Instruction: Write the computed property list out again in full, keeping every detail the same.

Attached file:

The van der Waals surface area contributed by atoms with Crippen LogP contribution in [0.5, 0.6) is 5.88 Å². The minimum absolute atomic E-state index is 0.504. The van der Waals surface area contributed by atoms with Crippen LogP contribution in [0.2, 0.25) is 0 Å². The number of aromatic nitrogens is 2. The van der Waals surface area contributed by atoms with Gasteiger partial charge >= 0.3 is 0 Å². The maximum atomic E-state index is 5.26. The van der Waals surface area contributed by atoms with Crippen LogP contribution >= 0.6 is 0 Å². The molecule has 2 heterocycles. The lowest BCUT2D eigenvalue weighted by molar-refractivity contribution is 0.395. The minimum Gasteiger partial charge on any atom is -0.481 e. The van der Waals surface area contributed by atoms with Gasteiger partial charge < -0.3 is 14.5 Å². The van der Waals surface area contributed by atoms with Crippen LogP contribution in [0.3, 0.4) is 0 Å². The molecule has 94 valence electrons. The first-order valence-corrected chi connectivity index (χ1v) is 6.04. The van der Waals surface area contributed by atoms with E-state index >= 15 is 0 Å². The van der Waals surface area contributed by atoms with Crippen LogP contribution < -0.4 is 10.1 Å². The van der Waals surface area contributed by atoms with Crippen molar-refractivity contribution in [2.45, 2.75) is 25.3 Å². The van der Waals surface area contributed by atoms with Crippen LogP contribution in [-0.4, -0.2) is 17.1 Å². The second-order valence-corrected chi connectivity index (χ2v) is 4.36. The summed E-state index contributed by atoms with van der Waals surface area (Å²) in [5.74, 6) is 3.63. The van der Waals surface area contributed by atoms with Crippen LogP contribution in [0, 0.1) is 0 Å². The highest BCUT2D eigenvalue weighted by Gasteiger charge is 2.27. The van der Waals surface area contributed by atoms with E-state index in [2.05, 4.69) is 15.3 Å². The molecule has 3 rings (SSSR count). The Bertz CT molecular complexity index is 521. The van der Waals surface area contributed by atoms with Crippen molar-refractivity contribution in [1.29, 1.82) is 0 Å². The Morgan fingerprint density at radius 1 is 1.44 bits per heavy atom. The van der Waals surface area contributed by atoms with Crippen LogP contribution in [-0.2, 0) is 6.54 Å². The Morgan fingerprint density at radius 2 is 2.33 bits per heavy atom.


The van der Waals surface area contributed by atoms with Crippen LogP contribution in [0.5, 0.6) is 5.88 Å². The minimum absolute atomic E-state index is 0.504. The van der Waals surface area contributed by atoms with Crippen LogP contribution in [0.2, 0.25) is 0 Å². The number of aromatic nitrogens is 2. The van der Waals surface area contributed by atoms with Gasteiger partial charge >= 0.3 is 0 Å². The maximum atomic E-state index is 5.26. The van der Waals surface area contributed by atoms with Crippen LogP contribution >= 0.6 is 0 Å². The molecule has 2 heterocycles. The lowest BCUT2D eigenvalue weighted by molar-refractivity contribution is 0.395. The minimum Gasteiger partial charge on any atom is -0.481 e. The van der Waals surface area contributed by atoms with Gasteiger partial charge < -0.3 is 14.5 Å². The van der Waals surface area contributed by atoms with Crippen LogP contribution in [0.3, 0.4) is 0 Å². The molecule has 94 valence electrons. The first-order valence-corrected chi connectivity index (χ1v) is 6.04. The van der Waals surface area contributed by atoms with E-state index >= 15 is 0 Å². The van der Waals surface area contributed by atoms with Crippen LogP contribution < -0.4 is 10.1 Å². The van der Waals surface area contributed by atoms with Crippen molar-refractivity contribution in [2.45, 2.75) is 25.3 Å². The van der Waals surface area contributed by atoms with Crippen LogP contribution in [-0.4, -0.2) is 17.1 Å². The second-order valence-corrected chi connectivity index (χ2v) is 4.36. The summed E-state index contributed by atoms with van der Waals surface area (Å²) in [5.74, 6) is 3.63. The van der Waals surface area contributed by atoms with Crippen LogP contribution in [0, 0.1) is 0 Å². The highest BCUT2D eigenvalue weighted by Gasteiger charge is 2.27. The van der Waals surface area contributed by atoms with E-state index in [2.05, 4.69) is 15.3 Å². The molecule has 3 rings (SSSR count). The Bertz CT molecular complexity index is 521. The van der Waals surface area contributed by atoms with Crippen molar-refractivity contribution in [1.29, 1.82) is 0 Å². The Morgan fingerprint density at radius 1 is 1.44 bits per heavy atom. The van der Waals surface area contributed by atoms with Crippen LogP contribution in [-0.2, 0) is 6.54 Å². The Morgan fingerprint density at radius 2 is 2.33 bits per heavy atom.